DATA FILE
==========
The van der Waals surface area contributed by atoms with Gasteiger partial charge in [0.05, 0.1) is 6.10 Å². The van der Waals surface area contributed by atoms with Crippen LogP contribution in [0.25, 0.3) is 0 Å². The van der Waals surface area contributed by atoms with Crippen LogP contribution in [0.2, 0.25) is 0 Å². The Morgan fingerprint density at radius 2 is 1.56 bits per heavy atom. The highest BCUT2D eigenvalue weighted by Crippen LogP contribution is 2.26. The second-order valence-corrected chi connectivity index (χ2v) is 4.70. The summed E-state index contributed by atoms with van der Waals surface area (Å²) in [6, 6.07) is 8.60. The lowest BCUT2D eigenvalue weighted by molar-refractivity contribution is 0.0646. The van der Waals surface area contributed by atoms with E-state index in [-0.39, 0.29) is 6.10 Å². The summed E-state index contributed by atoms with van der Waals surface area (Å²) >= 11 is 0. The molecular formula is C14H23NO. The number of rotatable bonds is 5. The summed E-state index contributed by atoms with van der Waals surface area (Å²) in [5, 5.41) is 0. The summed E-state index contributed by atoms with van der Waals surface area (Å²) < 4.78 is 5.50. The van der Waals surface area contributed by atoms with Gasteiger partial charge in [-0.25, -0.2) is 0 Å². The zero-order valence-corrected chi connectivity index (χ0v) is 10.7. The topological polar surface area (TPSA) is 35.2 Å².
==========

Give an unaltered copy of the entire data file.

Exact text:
The van der Waals surface area contributed by atoms with Gasteiger partial charge in [0.05, 0.1) is 6.10 Å². The van der Waals surface area contributed by atoms with Crippen LogP contribution in [0.25, 0.3) is 0 Å². The van der Waals surface area contributed by atoms with Crippen LogP contribution in [0.2, 0.25) is 0 Å². The Morgan fingerprint density at radius 2 is 1.56 bits per heavy atom. The highest BCUT2D eigenvalue weighted by Crippen LogP contribution is 2.26. The second-order valence-corrected chi connectivity index (χ2v) is 4.70. The summed E-state index contributed by atoms with van der Waals surface area (Å²) in [6, 6.07) is 8.60. The lowest BCUT2D eigenvalue weighted by molar-refractivity contribution is 0.0646. The van der Waals surface area contributed by atoms with E-state index in [-0.39, 0.29) is 6.10 Å². The summed E-state index contributed by atoms with van der Waals surface area (Å²) >= 11 is 0. The molecular formula is C14H23NO. The number of rotatable bonds is 5. The summed E-state index contributed by atoms with van der Waals surface area (Å²) in [5, 5.41) is 0. The summed E-state index contributed by atoms with van der Waals surface area (Å²) < 4.78 is 5.50. The van der Waals surface area contributed by atoms with Gasteiger partial charge in [-0.25, -0.2) is 0 Å². The zero-order valence-corrected chi connectivity index (χ0v) is 10.7. The topological polar surface area (TPSA) is 35.2 Å².